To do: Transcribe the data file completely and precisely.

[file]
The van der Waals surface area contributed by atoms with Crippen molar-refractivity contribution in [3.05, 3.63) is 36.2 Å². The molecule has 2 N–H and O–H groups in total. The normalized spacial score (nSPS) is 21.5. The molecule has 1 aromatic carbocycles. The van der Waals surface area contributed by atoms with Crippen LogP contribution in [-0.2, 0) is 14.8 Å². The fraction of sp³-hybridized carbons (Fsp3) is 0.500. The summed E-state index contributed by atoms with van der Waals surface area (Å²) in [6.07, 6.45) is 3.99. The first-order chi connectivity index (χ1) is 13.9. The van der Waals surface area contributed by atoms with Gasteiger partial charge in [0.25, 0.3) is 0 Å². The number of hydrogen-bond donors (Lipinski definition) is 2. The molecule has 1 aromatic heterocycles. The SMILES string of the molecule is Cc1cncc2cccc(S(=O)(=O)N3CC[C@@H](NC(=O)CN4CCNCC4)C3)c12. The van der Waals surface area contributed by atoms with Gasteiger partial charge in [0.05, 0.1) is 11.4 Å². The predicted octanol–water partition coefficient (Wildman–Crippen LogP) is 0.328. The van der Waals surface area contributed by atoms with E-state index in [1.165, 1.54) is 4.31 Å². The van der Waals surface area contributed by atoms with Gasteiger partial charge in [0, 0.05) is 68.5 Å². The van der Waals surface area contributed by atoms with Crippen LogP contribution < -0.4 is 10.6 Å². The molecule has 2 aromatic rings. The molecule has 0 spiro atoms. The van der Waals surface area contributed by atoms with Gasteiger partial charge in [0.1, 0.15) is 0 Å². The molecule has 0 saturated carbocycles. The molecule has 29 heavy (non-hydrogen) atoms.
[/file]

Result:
The van der Waals surface area contributed by atoms with Crippen molar-refractivity contribution in [3.05, 3.63) is 36.2 Å². The molecule has 2 N–H and O–H groups in total. The normalized spacial score (nSPS) is 21.5. The molecule has 1 aromatic carbocycles. The van der Waals surface area contributed by atoms with Crippen LogP contribution in [-0.2, 0) is 14.8 Å². The fraction of sp³-hybridized carbons (Fsp3) is 0.500. The summed E-state index contributed by atoms with van der Waals surface area (Å²) in [6.07, 6.45) is 3.99. The first-order chi connectivity index (χ1) is 13.9. The van der Waals surface area contributed by atoms with Gasteiger partial charge in [0.25, 0.3) is 0 Å². The number of hydrogen-bond donors (Lipinski definition) is 2. The molecule has 1 aromatic heterocycles. The SMILES string of the molecule is Cc1cncc2cccc(S(=O)(=O)N3CC[C@@H](NC(=O)CN4CCNCC4)C3)c12. The van der Waals surface area contributed by atoms with Gasteiger partial charge in [0.05, 0.1) is 11.4 Å². The predicted octanol–water partition coefficient (Wildman–Crippen LogP) is 0.328. The van der Waals surface area contributed by atoms with E-state index in [1.165, 1.54) is 4.31 Å². The van der Waals surface area contributed by atoms with Gasteiger partial charge in [0, 0.05) is 68.5 Å². The van der Waals surface area contributed by atoms with Crippen LogP contribution < -0.4 is 10.6 Å². The molecule has 2 aromatic rings. The molecule has 0 spiro atoms. The van der Waals surface area contributed by atoms with Gasteiger partial charge in [0.1, 0.15) is 0 Å². The molecule has 0 saturated carbocycles. The molecule has 29 heavy (non-hydrogen) atoms.